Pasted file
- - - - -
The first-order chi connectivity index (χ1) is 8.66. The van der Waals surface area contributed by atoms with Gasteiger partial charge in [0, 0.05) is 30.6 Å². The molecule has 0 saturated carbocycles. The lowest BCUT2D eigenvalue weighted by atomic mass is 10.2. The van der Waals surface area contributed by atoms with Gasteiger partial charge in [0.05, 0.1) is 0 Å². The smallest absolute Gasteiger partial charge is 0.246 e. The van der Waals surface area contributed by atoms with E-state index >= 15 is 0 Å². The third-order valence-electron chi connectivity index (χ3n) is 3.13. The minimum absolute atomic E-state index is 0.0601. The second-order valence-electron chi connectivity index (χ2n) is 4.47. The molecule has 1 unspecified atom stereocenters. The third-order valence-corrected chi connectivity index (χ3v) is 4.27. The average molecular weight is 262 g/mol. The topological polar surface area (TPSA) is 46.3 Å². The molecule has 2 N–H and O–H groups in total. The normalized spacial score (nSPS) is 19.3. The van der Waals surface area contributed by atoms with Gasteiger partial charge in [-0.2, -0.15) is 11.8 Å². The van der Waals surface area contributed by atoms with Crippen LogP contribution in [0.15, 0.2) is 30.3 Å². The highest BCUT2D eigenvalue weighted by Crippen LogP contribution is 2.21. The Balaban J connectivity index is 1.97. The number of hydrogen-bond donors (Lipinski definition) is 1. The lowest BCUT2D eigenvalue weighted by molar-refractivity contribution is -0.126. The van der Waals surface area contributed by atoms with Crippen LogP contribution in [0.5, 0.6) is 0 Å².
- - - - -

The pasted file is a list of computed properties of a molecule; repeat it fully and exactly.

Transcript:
The first-order chi connectivity index (χ1) is 8.66. The van der Waals surface area contributed by atoms with Gasteiger partial charge in [0, 0.05) is 30.6 Å². The molecule has 0 saturated carbocycles. The lowest BCUT2D eigenvalue weighted by atomic mass is 10.2. The van der Waals surface area contributed by atoms with Gasteiger partial charge in [0.05, 0.1) is 0 Å². The smallest absolute Gasteiger partial charge is 0.246 e. The van der Waals surface area contributed by atoms with E-state index >= 15 is 0 Å². The third-order valence-electron chi connectivity index (χ3n) is 3.13. The minimum absolute atomic E-state index is 0.0601. The second-order valence-electron chi connectivity index (χ2n) is 4.47. The molecule has 1 unspecified atom stereocenters. The third-order valence-corrected chi connectivity index (χ3v) is 4.27. The average molecular weight is 262 g/mol. The topological polar surface area (TPSA) is 46.3 Å². The molecule has 2 N–H and O–H groups in total. The normalized spacial score (nSPS) is 19.3. The van der Waals surface area contributed by atoms with Gasteiger partial charge in [-0.2, -0.15) is 11.8 Å². The van der Waals surface area contributed by atoms with Crippen LogP contribution in [0.15, 0.2) is 30.3 Å². The highest BCUT2D eigenvalue weighted by Crippen LogP contribution is 2.21. The Balaban J connectivity index is 1.97. The number of hydrogen-bond donors (Lipinski definition) is 1. The lowest BCUT2D eigenvalue weighted by molar-refractivity contribution is -0.126. The van der Waals surface area contributed by atoms with Crippen LogP contribution in [0.5, 0.6) is 0 Å².